You are in clear denial that 1974 and 2008 were very similar, or trolling. We all know which one you are guilty of.

Pick up a history or economic book someday (you might learn the definition of subprime while at it).
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Jun 28, 2007
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Mark77 wrote: Bonds' only intrinsic value is in the eyes of the beholder as well. So not sure why you feel this is an argument. After all, when your bonds mature, what do you get in exchange? More bonds. With fiat currencies, ultimately there's no absolute right of redemption into anything except more paper. The only way you are able to redeem bonds and fiat currencies into goods and services is because they have "value ..in the eyes of [the] beholder".



Historic ratios of gold to the size of the monetary base. Historic ratios of the market capitalization of gold and the gold industry relative to historic numbers. Even gold prices relative to prices on other commodities such as oil. All would appear to point to much higher gold prices.

I read somewhere that in the 1980s apex, the all-in cost of producing an ounce of gold was around $100, and gold sold for $850 at the peak. Today the miners really can't produce for less than $1200 all-in (capex, opex, etc.). Do a simple ratio on that, and yeah, you're still back to $10k/ounce gold.

Also, consider for a moment what happens to the wealth that flows out of long-term debt when interest rates rise.
Umm perhaps you don't understand what a bond is - it's a fixed income security. it pays you a coupon to hold it - cold hard cash. It's notional principal value may change at the end of it's holding period but it's value is as much about the cash it pays out as it is it's principal value at the end of the hold. So no, it's intrinsic value is not solely about what an investor is willing to pay for it. In fact, it is the polar opposite of gold: the investor isn't paid to hold it. The investor "pays" to hold it. So it's intrinsic value is solely determined by what an investor is willing to pay for it. Which is also why it's an asset class far more vulnerable to speculation and bubbles than most other asset classes.

PS you should try not "sucking and blowing" too much in these threads. In one breath you go on ad naseum about debt deflation - in the next breath you talk about higher interest rates. Of course any one with an elementary understanding of economics would know that deflation is consistent with very low interest rates, not higher rates. It's also consistent with low gold prices since the "theory" is that gold is hedge for inflation and currency debasement - neither of which looks like it's happening.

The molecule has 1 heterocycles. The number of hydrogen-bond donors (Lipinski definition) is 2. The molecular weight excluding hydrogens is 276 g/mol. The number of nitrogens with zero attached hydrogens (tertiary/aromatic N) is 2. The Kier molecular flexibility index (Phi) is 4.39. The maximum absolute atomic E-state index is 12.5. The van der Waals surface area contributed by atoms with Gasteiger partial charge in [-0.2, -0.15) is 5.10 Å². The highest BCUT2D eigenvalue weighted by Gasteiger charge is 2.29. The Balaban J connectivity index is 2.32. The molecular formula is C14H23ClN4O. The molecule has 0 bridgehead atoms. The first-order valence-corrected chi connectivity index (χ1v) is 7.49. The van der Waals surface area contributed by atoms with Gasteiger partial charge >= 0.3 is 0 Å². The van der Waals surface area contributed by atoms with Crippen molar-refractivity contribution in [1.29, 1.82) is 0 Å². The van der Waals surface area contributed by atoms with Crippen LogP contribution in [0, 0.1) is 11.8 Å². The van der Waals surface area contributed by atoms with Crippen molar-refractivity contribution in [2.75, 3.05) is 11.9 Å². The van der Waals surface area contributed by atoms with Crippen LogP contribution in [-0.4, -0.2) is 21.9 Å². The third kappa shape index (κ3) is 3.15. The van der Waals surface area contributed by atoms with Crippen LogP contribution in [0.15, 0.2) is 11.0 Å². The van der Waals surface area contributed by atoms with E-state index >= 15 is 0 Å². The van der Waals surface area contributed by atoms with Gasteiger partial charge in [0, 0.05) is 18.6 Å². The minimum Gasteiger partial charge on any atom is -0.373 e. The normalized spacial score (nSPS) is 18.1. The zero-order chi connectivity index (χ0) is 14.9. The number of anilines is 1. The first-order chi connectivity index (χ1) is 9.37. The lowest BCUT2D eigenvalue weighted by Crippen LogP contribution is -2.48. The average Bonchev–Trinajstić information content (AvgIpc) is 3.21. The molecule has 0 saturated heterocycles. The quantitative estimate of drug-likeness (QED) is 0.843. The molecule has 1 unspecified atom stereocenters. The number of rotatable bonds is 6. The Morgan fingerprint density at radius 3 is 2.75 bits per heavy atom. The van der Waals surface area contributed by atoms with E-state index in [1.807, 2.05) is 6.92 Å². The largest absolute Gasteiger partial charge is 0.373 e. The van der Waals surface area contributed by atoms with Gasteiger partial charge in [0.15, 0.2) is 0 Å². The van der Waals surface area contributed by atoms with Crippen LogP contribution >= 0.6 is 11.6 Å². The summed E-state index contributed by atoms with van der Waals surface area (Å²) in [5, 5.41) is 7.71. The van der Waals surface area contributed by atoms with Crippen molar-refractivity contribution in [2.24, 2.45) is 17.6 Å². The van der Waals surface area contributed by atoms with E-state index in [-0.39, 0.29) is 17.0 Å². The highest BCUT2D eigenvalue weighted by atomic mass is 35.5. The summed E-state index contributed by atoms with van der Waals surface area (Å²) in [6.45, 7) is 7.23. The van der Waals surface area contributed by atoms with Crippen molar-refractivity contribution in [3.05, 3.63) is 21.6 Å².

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Jun 28, 2007
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Mark77 wrote: Most economists who make predictions have to deal in probabilities, extrapolations, etc. Sometimes they get disconnected from the real world though. For instance, a fairly classic economist 'mistake' in Canada was believing that interest rates were on their way up after the BoC tightened its policy target to 100bp. However, actually getting out into the real world, or simply calling up HR and asking them about how many resumes they were receiving per job advertised, probably should have been able to tell such 'economists' everything they needed to know about the capacity slacks that exist in the Canadian economy.

As it turns out, now the BoC is profoundly concerned about deflation, is fairly consistently unable to meet its inflation targets by increasingly wide margins, and the bias is now very clearly towards loosening monetary policy.

I suspect the "economists" will be proven wrong on gold as well, for the reason that most of them live in a sort of insular bubble where they're being paid very well by their employers and don't see that the world's economy is melting down and moving increasingly towards competitive devaluations to combat the deflation problem.